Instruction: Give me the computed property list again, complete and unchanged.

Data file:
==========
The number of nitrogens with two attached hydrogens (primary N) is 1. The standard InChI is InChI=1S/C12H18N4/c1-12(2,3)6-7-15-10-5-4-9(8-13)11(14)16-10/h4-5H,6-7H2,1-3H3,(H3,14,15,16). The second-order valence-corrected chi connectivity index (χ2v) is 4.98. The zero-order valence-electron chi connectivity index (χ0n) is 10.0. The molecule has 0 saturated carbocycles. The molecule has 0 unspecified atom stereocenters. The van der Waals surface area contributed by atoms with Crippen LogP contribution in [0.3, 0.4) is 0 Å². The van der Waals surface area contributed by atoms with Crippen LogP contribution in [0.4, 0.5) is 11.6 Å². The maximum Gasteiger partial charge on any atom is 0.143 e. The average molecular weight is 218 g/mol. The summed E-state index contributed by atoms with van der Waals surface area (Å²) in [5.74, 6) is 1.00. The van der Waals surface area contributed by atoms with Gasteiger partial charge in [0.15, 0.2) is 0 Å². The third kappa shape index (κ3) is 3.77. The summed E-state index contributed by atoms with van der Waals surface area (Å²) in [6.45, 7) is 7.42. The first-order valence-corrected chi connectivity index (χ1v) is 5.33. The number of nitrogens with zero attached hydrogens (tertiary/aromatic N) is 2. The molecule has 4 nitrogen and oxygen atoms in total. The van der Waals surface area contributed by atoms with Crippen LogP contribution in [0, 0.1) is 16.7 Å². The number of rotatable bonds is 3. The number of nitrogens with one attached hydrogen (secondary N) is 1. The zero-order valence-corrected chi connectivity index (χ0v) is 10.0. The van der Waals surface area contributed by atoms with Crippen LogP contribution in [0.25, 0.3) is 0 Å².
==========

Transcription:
The number of nitrogens with two attached hydrogens (primary N) is 1. The standard InChI is InChI=1S/C12H18N4/c1-12(2,3)6-7-15-10-5-4-9(8-13)11(14)16-10/h4-5H,6-7H2,1-3H3,(H3,14,15,16). The second-order valence-corrected chi connectivity index (χ2v) is 4.98. The zero-order valence-electron chi connectivity index (χ0n) is 10.0. The molecule has 0 saturated carbocycles. The molecule has 0 unspecified atom stereocenters. The van der Waals surface area contributed by atoms with Crippen LogP contribution in [0.3, 0.4) is 0 Å². The van der Waals surface area contributed by atoms with Crippen LogP contribution in [0.4, 0.5) is 11.6 Å². The maximum Gasteiger partial charge on any atom is 0.143 e. The average molecular weight is 218 g/mol. The summed E-state index contributed by atoms with van der Waals surface area (Å²) in [5.74, 6) is 1.00. The van der Waals surface area contributed by atoms with Gasteiger partial charge in [0.15, 0.2) is 0 Å². The third kappa shape index (κ3) is 3.77. The summed E-state index contributed by atoms with van der Waals surface area (Å²) in [6.45, 7) is 7.42. The first-order valence-corrected chi connectivity index (χ1v) is 5.33. The number of nitrogens with zero attached hydrogens (tertiary/aromatic N) is 2. The molecule has 4 nitrogen and oxygen atoms in total. The van der Waals surface area contributed by atoms with Crippen LogP contribution in [0, 0.1) is 16.7 Å². The number of rotatable bonds is 3. The number of nitrogens with one attached hydrogen (secondary N) is 1. The zero-order valence-corrected chi connectivity index (χ0v) is 10.0. The van der Waals surface area contributed by atoms with Crippen LogP contribution in [0.25, 0.3) is 0 Å².